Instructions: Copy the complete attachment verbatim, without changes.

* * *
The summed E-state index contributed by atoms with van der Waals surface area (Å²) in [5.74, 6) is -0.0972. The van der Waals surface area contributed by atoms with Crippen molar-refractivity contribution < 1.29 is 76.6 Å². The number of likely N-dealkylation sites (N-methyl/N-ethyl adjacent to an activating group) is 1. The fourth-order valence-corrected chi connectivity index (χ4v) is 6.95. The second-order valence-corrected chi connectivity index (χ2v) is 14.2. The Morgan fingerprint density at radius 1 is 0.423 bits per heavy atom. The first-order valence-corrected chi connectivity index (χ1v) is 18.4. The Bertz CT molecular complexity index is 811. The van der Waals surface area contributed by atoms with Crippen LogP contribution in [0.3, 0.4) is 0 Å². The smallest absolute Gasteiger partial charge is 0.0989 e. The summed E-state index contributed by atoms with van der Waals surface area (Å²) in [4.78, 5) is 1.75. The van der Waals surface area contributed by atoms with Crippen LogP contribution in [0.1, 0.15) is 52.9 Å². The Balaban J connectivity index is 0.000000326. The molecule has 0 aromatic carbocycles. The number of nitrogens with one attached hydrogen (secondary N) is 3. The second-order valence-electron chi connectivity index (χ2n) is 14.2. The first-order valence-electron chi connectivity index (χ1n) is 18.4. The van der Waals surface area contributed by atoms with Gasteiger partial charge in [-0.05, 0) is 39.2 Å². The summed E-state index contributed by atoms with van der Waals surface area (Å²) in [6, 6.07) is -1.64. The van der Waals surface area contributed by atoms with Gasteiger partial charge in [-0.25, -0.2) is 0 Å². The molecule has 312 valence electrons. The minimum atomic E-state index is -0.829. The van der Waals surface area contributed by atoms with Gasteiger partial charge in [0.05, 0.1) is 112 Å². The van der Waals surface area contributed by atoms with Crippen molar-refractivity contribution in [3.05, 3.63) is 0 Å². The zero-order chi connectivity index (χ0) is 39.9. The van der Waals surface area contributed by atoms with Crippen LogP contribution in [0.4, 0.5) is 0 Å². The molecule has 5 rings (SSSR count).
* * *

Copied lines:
The summed E-state index contributed by atoms with van der Waals surface area (Å²) in [5.74, 6) is -0.0972. The van der Waals surface area contributed by atoms with Crippen molar-refractivity contribution < 1.29 is 76.6 Å². The number of likely N-dealkylation sites (N-methyl/N-ethyl adjacent to an activating group) is 1. The fourth-order valence-corrected chi connectivity index (χ4v) is 6.95. The second-order valence-corrected chi connectivity index (χ2v) is 14.2. The Morgan fingerprint density at radius 1 is 0.423 bits per heavy atom. The first-order valence-corrected chi connectivity index (χ1v) is 18.4. The Bertz CT molecular complexity index is 811. The van der Waals surface area contributed by atoms with Crippen LogP contribution in [0.3, 0.4) is 0 Å². The smallest absolute Gasteiger partial charge is 0.0989 e. The summed E-state index contributed by atoms with van der Waals surface area (Å²) in [4.78, 5) is 1.75. The van der Waals surface area contributed by atoms with Crippen LogP contribution in [0.1, 0.15) is 52.9 Å². The Balaban J connectivity index is 0.000000326. The molecule has 0 aromatic carbocycles. The number of nitrogens with one attached hydrogen (secondary N) is 3. The second-order valence-electron chi connectivity index (χ2n) is 14.2. The first-order valence-electron chi connectivity index (χ1n) is 18.4. The van der Waals surface area contributed by atoms with Gasteiger partial charge in [-0.05, 0) is 39.2 Å². The summed E-state index contributed by atoms with van der Waals surface area (Å²) in [6, 6.07) is -1.64. The van der Waals surface area contributed by atoms with Gasteiger partial charge in [-0.25, -0.2) is 0 Å². The molecule has 312 valence electrons. The minimum atomic E-state index is -0.829. The van der Waals surface area contributed by atoms with Gasteiger partial charge in [0.05, 0.1) is 112 Å². The van der Waals surface area contributed by atoms with Crippen molar-refractivity contribution in [3.05, 3.63) is 0 Å². The zero-order chi connectivity index (χ0) is 39.9. The van der Waals surface area contributed by atoms with Crippen LogP contribution in [0.4, 0.5) is 0 Å². The molecule has 5 rings (SSSR count).